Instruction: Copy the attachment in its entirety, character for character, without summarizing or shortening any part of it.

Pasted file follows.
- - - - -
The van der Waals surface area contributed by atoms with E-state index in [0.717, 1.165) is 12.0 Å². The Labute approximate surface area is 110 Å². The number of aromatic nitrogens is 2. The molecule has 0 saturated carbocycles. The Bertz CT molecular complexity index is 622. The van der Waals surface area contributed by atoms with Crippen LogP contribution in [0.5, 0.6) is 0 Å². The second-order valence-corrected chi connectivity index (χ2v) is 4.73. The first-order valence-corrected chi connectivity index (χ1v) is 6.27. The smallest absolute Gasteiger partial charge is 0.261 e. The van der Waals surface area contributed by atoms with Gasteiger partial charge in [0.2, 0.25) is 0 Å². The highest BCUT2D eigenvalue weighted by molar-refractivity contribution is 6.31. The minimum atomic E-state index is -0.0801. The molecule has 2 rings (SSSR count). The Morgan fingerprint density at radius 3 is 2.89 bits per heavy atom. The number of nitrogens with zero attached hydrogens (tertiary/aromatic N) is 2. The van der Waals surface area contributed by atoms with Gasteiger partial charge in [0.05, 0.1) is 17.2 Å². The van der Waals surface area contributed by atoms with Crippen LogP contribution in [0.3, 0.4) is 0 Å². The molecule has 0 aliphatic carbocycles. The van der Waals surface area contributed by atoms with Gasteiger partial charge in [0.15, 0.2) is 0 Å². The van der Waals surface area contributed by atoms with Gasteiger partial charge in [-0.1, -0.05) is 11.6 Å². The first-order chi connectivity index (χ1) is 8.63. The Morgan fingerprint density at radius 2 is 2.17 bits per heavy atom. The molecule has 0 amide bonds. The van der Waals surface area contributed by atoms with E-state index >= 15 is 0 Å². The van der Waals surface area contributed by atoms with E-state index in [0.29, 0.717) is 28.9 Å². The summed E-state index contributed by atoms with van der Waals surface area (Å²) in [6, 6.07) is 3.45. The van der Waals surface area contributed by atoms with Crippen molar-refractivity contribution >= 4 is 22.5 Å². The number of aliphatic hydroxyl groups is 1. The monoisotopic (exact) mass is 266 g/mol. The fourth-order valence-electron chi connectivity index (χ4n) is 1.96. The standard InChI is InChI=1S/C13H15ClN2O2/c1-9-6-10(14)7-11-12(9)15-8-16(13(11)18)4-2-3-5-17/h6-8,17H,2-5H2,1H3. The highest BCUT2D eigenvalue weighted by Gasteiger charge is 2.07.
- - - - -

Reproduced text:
The van der Waals surface area contributed by atoms with E-state index in [0.717, 1.165) is 12.0 Å². The Labute approximate surface area is 110 Å². The number of aromatic nitrogens is 2. The molecule has 0 saturated carbocycles. The Bertz CT molecular complexity index is 622. The van der Waals surface area contributed by atoms with Crippen LogP contribution in [0.5, 0.6) is 0 Å². The second-order valence-corrected chi connectivity index (χ2v) is 4.73. The first-order valence-corrected chi connectivity index (χ1v) is 6.27. The smallest absolute Gasteiger partial charge is 0.261 e. The van der Waals surface area contributed by atoms with Gasteiger partial charge in [0.2, 0.25) is 0 Å². The highest BCUT2D eigenvalue weighted by molar-refractivity contribution is 6.31. The minimum atomic E-state index is -0.0801. The molecule has 2 rings (SSSR count). The Morgan fingerprint density at radius 3 is 2.89 bits per heavy atom. The number of nitrogens with zero attached hydrogens (tertiary/aromatic N) is 2. The van der Waals surface area contributed by atoms with Gasteiger partial charge in [0.05, 0.1) is 17.2 Å². The van der Waals surface area contributed by atoms with Crippen LogP contribution in [0.3, 0.4) is 0 Å². The molecule has 0 aliphatic carbocycles. The van der Waals surface area contributed by atoms with Gasteiger partial charge in [0.15, 0.2) is 0 Å². The van der Waals surface area contributed by atoms with Gasteiger partial charge in [-0.1, -0.05) is 11.6 Å². The first-order chi connectivity index (χ1) is 8.63. The Morgan fingerprint density at radius 2 is 2.17 bits per heavy atom. The molecule has 0 amide bonds. The van der Waals surface area contributed by atoms with E-state index >= 15 is 0 Å². The van der Waals surface area contributed by atoms with E-state index in [0.29, 0.717) is 28.9 Å². The summed E-state index contributed by atoms with van der Waals surface area (Å²) in [6, 6.07) is 3.45. The van der Waals surface area contributed by atoms with Crippen molar-refractivity contribution >= 4 is 22.5 Å². The number of aliphatic hydroxyl groups is 1. The monoisotopic (exact) mass is 266 g/mol. The fourth-order valence-electron chi connectivity index (χ4n) is 1.96. The standard InChI is InChI=1S/C13H15ClN2O2/c1-9-6-10(14)7-11-12(9)15-8-16(13(11)18)4-2-3-5-17/h6-8,17H,2-5H2,1H3. The highest BCUT2D eigenvalue weighted by Gasteiger charge is 2.07.